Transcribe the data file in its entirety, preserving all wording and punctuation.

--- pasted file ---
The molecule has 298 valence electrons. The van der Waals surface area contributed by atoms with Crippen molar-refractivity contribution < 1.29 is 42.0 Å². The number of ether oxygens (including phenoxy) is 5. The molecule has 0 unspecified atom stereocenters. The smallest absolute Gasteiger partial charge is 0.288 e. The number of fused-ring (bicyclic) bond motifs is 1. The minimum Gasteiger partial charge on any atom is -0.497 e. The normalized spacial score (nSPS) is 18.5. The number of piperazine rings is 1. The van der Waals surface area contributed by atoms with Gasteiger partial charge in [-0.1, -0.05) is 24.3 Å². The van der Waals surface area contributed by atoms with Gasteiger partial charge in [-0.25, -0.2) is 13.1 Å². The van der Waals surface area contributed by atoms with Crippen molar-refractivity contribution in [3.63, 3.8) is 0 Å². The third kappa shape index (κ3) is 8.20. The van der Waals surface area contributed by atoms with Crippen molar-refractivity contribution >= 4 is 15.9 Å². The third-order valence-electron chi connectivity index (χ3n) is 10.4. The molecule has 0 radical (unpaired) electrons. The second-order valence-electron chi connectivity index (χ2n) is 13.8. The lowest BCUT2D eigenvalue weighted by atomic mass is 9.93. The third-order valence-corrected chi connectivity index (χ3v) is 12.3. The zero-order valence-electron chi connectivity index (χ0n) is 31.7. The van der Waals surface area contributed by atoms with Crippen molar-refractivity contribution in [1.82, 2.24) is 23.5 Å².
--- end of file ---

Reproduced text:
The molecule has 298 valence electrons. The van der Waals surface area contributed by atoms with Crippen molar-refractivity contribution < 1.29 is 42.0 Å². The number of ether oxygens (including phenoxy) is 5. The molecule has 0 unspecified atom stereocenters. The smallest absolute Gasteiger partial charge is 0.288 e. The number of fused-ring (bicyclic) bond motifs is 1. The minimum Gasteiger partial charge on any atom is -0.497 e. The normalized spacial score (nSPS) is 18.5. The number of piperazine rings is 1. The van der Waals surface area contributed by atoms with Gasteiger partial charge in [-0.1, -0.05) is 24.3 Å². The van der Waals surface area contributed by atoms with Gasteiger partial charge in [-0.25, -0.2) is 13.1 Å². The van der Waals surface area contributed by atoms with Crippen molar-refractivity contribution in [3.63, 3.8) is 0 Å². The third kappa shape index (κ3) is 8.20. The van der Waals surface area contributed by atoms with Crippen molar-refractivity contribution >= 4 is 15.9 Å². The third-order valence-electron chi connectivity index (χ3n) is 10.4. The molecule has 0 radical (unpaired) electrons. The second-order valence-electron chi connectivity index (χ2n) is 13.8. The lowest BCUT2D eigenvalue weighted by atomic mass is 9.93. The third-order valence-corrected chi connectivity index (χ3v) is 12.3. The zero-order valence-electron chi connectivity index (χ0n) is 31.7. The van der Waals surface area contributed by atoms with Crippen molar-refractivity contribution in [1.82, 2.24) is 23.5 Å².